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Судебные дела / Зарубежная практика  / Edward J. SLOVACEK and Frankie J. Slovacek, Plaintiffs, v. The UNITED STATES, Defendant., United States Court of Federal Claims., 40 Fed.Cl. 828, No. 94-457T., May 6, 1998

Edward J. SLOVACEK and Frankie J. Slovacek, Plaintiffs, v. The UNITED STATES, Defendant., United States Court of Federal Claims., 40 Fed.Cl. 828, No. 94-457T., May 6, 1998


Edward J. SLOVACEK and Frankie J. Slovacek, Plaintiffs, v. The UNITED STATES, Defendant.

United States Court of Federal Claims.

40 Fed.Cl. 828

No. 94-457T.

May 6, 1998.

Opinion and Order


On November 26, 1997, plaintiffs filed a motion to compel consistent treatment ("Motion") seeking (1) to require defendant to settle this case on the same terms offered to other partners of Nupath Development III ("Nupath") by the Internal Revenue Service ("IRS") and the Department of Justice's (DOJ) tax division office in Dallas or, alternatively, (2) leave to amend their complaint to add a new cause of action based on defendant's abuse of discretion for DOJ's refusal to so settle.

Defendant's response to plaintiffs' Motion was filed on February 27, 1998. Plaintiffs' reply was filed March 23, 1998. Defendant, by leave of court, responded to the reply on March 30, 1998. For the reasons discussed below, the court concludes that it has no authority to award the non-monetary injunctive relief requested and that, even if it did, defendant would not be required to settle this case on the same terms offered to other Nupath partners by the IRS or DOJ's Dallas office. The court therefore denies the Motion and also denies the motion for leave to amend the complaint to add this cause of action as moot.


This case is governed by the provisions of the Tax Equity and Fiscal Responsibility Act of 1982 (TEFRA), Pub.L. 97√248, 96 Stat. 324, codified at I.R.C. ╖╖ 6221√33 1 , effective for partnership years beginning after September 3, 1982. Under TEFRA, all administrative and judicial proceedings regarding partnership items are required to be conducted at the partnership level. The principal purpose of TEFRA is to provide consistency and reduce duplication in the treatment of partnership items by requiring that they be determined in a single unified proceeding at the partnership, rather than at the partner, level. See Slovacek v. United States , 36 Fed.Cl. 250, 254 (1996) (citing H.R. Conf. Rep. No. 760, 97th Cong., 2d Sess. 599√600 (1982), reprinted in 1982 U.S.C.C.A.N. 1190, 1371√1372).


1 Unless otherwise indicated, section references are to the Internal Revenue Code of 1954, as amended ("I.R.C."), codified at Title 26, United States Code, and to the Treasury Regulations ("Treas.Reg.") found at Title 26, Code of Federal Regulations, as in effect during the years at issue.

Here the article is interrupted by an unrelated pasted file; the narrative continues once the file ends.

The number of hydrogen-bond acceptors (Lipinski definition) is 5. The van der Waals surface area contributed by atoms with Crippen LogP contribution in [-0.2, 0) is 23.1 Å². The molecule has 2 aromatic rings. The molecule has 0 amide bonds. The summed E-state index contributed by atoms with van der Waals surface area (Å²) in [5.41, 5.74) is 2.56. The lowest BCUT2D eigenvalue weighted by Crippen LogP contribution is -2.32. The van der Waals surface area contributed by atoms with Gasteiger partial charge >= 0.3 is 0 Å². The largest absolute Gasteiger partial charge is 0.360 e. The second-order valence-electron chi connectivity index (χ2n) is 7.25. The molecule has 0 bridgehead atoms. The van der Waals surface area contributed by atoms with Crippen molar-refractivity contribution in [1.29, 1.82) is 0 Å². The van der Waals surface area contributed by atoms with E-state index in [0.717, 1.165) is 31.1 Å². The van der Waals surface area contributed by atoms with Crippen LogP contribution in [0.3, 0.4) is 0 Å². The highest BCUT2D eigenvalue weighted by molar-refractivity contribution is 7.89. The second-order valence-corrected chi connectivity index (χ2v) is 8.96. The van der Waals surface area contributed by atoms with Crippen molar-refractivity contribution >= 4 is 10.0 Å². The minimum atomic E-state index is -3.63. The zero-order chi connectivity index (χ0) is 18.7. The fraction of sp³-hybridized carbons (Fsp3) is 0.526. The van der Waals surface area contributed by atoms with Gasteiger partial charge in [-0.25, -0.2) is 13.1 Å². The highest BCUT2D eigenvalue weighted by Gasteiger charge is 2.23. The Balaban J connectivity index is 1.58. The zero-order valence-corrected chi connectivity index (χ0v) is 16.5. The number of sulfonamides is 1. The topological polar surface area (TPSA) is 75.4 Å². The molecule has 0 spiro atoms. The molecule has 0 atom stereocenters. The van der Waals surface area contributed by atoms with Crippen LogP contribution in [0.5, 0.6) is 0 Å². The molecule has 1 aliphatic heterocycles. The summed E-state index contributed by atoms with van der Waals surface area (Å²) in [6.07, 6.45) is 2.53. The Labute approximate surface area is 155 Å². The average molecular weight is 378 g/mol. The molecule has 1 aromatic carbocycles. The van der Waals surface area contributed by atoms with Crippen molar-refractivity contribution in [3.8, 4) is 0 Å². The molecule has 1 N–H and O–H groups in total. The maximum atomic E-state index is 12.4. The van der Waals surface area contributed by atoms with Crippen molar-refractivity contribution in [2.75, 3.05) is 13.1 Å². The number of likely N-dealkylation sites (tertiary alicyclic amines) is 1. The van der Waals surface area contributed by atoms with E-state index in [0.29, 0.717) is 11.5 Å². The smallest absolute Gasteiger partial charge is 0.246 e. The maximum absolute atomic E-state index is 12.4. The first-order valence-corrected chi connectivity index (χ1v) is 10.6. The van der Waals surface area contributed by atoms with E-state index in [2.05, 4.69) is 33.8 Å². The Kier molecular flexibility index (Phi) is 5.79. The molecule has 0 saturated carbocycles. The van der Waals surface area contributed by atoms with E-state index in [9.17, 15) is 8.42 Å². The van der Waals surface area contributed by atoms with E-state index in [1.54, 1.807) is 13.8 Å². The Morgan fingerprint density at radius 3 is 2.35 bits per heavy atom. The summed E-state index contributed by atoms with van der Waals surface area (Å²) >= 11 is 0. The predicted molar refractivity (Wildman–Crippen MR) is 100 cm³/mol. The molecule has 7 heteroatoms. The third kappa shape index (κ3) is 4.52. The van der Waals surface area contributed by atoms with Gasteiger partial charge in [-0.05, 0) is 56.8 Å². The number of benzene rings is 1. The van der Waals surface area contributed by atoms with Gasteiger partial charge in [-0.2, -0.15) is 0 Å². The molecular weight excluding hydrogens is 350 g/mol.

TEFRA distinguishes between tax determinations and items that affect the entire partnership ("partnership items") and those that depend, instead, upon the unique circumstances of a partner, or some other nonpartnership-wide variable ("nonpartnership items"). See I.R.C. ╖ 6231(a)(3), (4). Partnership items receive the same treatment in the hands of a partner as at the partnership level. The amount of the item, however, is proportional to the partner's share in the partnership item.

When a taxpayer enters into a settlement with the IRS with respect to his share of a partnership item, that share becomes a nonpartnership item. I.R.C. ╖ 6231(b)(1)(C). That is because the value or treatment of the item in the hands of the individual partner is determined solely by the terms of the settlement agreement and the taxpayer's own circumstances, and not by any subsequent tax determination with respect to the partnership.

On March 22, 1991 plaintiffs executed Part I (partnership items) of a Form 870-L(AD), Settlement Agreement for Partnership Adjustments and Affected Items. This settlement concerned the treatment of a partnership item, namely a loss claimed on Nupath's 1982 partnership return, of which plaintiffs claimed their allocable share as a loss deduction in their individual tax return for 1982. The settlement disallowed the entire loss reported on Nupath's 1982 return, totaling $602,667, of which plaintiffs' share was $22,600, and imposed penalties under ╖ 6661 for substantial understatement and under ╖ 6621(c) for a tax motivated interest. In exchange, the IRS agreed to forego any negligence penalties under I.R.C. ╖ 6653(a). 2


2 The facts of this case are set out in more detail in the court's August 2, 1996 published order.


In this refund suit, plaintiffs sought a refund of "overpayment" of the taxes they paid pursuant to the settlement agreement, under I.R.C. ╖╖ 6401√02, which defines "overpayment" to include the payment of any tax assessed or collected after the expiration of the period of limitation, on the basis that the three-year statute of limitations, I.R.C. ╖ 6229(a), was not validly extended by the partnership and therefore had expired before their settlement was executed. Defendant moved to dismiss the complaint in part or, in the alternative, for partial summary judgment, which was granted by this court, after briefing and oral argument, in its published order filed on August 2, 1996. See Slovacek , 36 Fed.Cl. at 250.

The August 2, 1996 order concluded that the partnership's three-year statute of limitations was a partnership item, because the issue of whether limitations period has been validly extended so as to permit the assessment of additional taxes against the partnership as a whole affects all partners alike (to the extent of their proportionate share). Id . at 254√255. The court therefore held that the portion of plaintiffs' claim that seeks a refund of the tax and interest assessed pursuant to the settlement agreement is barred by I.R.C. ╖ 7422(h), which provides, "No action may be brought for a refund attributable to partnership items (as defined in section 6231(a)(3)) except. as provided in section 6228(b) [ (claims relating to items the taxpayer deems to be partnership items, but the IRS deems to be nonpartnership items) ] or section 6230(c) [ (claims arising out of erroneous computations) ]." Id .